A defendant arguing that costs recoverability rules breach human rights legislation will take the case on to the Supreme Court.
In 8 Representative Claimants & Ors v MGN Ltd, the Court of Appeal this week ruled that additional liabilities in defamation or privacy cases were not incompatible with article 10 (freedom of expression) of the European Convention on Human Rights.
The eight phone-hacking victims had won their case at trial last May and were entitled to recover £1.4m in success fees and £632,000 in after-the-event insurance premiums.
In 12 further settled phone-hacking cases, the success fees were more than £600,000 and insurance premiums more than £200,000.
Recoverability of success fees and ATE insurance were abolished in April 2013, but the change of regime did not apply to defamation and privacy cases.
Newspaper publisher MGN had sought to argue the court should refuse to enforce the liabilities as the costs regime for CFAs and ATE insurance was unlawful.
MGN’s lawyers argued that the huge additional expense caused by additional liabilities unlawfully interferes with its right to free expression.
They said the UK was and remains in breach of its treaty obligations by failing to prevent recovery, and the court should declare any relevant primary legislation to be incompatible with the convention.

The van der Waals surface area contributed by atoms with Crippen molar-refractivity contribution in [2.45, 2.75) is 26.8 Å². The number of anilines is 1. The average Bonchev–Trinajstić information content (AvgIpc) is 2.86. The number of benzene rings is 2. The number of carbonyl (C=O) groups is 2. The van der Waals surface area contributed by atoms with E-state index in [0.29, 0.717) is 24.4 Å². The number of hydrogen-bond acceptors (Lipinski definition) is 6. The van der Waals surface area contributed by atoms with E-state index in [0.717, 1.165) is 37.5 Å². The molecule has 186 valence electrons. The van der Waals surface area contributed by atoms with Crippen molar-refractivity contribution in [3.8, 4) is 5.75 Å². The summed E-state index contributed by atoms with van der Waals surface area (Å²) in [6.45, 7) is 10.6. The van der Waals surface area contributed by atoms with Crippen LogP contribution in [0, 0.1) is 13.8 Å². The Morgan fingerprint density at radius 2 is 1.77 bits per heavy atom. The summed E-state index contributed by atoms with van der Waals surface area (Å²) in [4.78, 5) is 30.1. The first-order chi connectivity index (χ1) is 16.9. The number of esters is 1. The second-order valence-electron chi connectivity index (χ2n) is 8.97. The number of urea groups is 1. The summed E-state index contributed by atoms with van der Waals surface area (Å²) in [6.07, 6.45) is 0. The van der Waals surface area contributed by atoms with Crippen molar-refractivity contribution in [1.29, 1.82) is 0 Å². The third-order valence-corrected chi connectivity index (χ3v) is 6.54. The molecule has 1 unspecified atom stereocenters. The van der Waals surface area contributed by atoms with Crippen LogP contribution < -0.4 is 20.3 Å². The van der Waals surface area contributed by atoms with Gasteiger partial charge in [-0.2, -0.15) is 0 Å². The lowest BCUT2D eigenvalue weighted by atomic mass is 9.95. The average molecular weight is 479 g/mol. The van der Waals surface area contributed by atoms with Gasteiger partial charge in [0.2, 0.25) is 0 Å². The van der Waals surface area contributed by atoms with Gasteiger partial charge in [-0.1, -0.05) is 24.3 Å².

But Mr Justice Mann rejected that argument and said the costs scheme was not inconsistent with European rules. ‘Insofar as that conclusion is or might be wrong, MGN is not entitled to rely on any incompatibility to resist recovery of success fees in relation to the eight cases,’ said Mann.
A similar point arose last month in Miller v Associated Newspapers Limited, when the Daily Mail asked for a ruling on the recoverability regime. That case will go to the Supreme Court to resolve the issue, and MGN has also said it will seek to appeal to the highest court.
Mann said he would entertain an application for an appropriate certificate for a leapfrog appeal in this case after the handing down of the judgment.